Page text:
Tuesday, April 7, 2009

I Double Dog Dare Ya--Book Giveaway


Ok, so once upon a time, I was a wilderness guide. I hiked up big mountains, paddled through whitewater, shinnied my way through sandstone caves, and slept under the stars a whole lot.

But one of the most useful things I learned how to do was pee outside without, um, getting myself all wet. There was a lot of trial and error, and I have to admit, I learned a few things the hard way.


But you don't have to make the same mistakes I did because in The Double-Daring Book for Girls, the newly-launched sequel to the wildly popular Daring Book for Girls by Miriam Peskowitz and Andrea Buchanan, you will find a little section about "going to the bathroom in the woods." I am extremely proud to say that little section was written based upon my techniques. Yes, folks, I provided wilderness bathroom methods consultation for this fine book. (You should have seen me giving a demonstration to the author at our local cafe. Well, maybe you did.)

There are lots of other super cool things in this book, most of them far less scatalogical, aimed at girls ages 7-14. To read an interview with Miriam Peskowitz, read this post at My American Meltingpot.


At any rate, I have a hot-off-the-presses copy of Double Daring to give away to someone who comments on this post with a good story about being (not necessarily peeing) in the wilderness. Comment by midnight on Friday, April 10 to be eligible.

5 comments:

villalena said...

well, since we're on the topic and i have one handy, it seems a shame to have the story not be about peeing....here is an excerpt from last summer's blog/emails about alaska and features our then 4 year old son...

josey's biggest challenge at the cabin is figuring out which direction to stand while peeing. there is often a wind off the lake in the afternoon so we told him to face away from the wind. but he will still come back inside with his pants still down saying, "which way should i go pee pee?"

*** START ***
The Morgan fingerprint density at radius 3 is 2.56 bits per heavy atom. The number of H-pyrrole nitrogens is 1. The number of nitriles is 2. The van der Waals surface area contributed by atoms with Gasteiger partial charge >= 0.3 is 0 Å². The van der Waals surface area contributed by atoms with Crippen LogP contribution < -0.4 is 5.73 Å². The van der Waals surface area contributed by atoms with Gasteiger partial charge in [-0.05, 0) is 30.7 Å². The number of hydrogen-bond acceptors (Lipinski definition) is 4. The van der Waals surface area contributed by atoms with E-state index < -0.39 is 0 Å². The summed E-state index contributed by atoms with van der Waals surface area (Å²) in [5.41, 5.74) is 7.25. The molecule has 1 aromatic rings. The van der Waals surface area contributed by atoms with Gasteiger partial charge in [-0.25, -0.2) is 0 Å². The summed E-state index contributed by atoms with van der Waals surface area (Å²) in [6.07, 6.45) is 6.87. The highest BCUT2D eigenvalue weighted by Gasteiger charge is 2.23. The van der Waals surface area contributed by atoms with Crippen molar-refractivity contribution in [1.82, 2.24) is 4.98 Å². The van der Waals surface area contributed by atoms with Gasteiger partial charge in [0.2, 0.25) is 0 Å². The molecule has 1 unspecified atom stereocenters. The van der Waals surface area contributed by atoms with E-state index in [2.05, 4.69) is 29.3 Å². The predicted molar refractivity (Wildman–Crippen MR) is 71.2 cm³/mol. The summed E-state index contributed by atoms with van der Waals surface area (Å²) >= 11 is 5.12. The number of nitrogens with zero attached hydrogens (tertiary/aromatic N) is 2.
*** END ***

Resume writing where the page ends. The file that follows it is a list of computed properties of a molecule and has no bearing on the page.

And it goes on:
Maggie said...

Peeing? In the woods? How about being at "Ye Olde Colonial Camp" and trying not to splash on your "linen frock" (it's not like you have a whole closetful!) I may be a city girl at heart but I can squat with the best of them!

lisa h said...

I can't think of anything specific, but we have had many adventures in the outdoors over the years - before and after kids. Of course since there was the mention of peeing that is what comes to mind - being very pregnant and using a kiddy potty in the vanagon camper, or Nathan's technique with the girls. Let's just say I wish I had an adult that could pick me up so pee didn't run down my legs. My girls really love the Daring Book for Girls, they each have their own copy, and I am sure they will be begging for the new one before we head off to Maine this summer.

Kim said...

Peeing in the woods sometimes
does require a funnel.
But if you don’t use it right,
you might end up in a puddle.
The worst kind of puddle is one that stays with you
And can’t be sopped up with a towel or a tissue,
I speak from experience; it’s a pickle I’ve been in:
You will know me in some crowds as “Pee the Pants Kim.”

Heather said...

It's still before midnight here where I live--hope this makes it in time! That is SO cool that you contributed to the book. I loved The Daring Book and have it waiting on the shelf for when the kids are older.

My humble entry:

One summer weekend my husband and I tried to backpack into our local hills in order to get away from the city and noise and people, etc. Only we ended up being followed in by a group of annoying Boy Scouts who, let's just say, did not share our appreciation for the quiet solitude of nature.

All of which was bad enough. But one morning I trekked off to dig my hole in the ground and do my business (it was a backpacking campground with no sort of facilities). I thought I had found a good spot, with lots of shrubbery that hid me from the campsites. Until, after I had bared my ass to the breeze, I realized I was in full view of two of the Boy Scouts who had, for whatever dumbass reason, wandered off from their group and taken up residence in the bushes.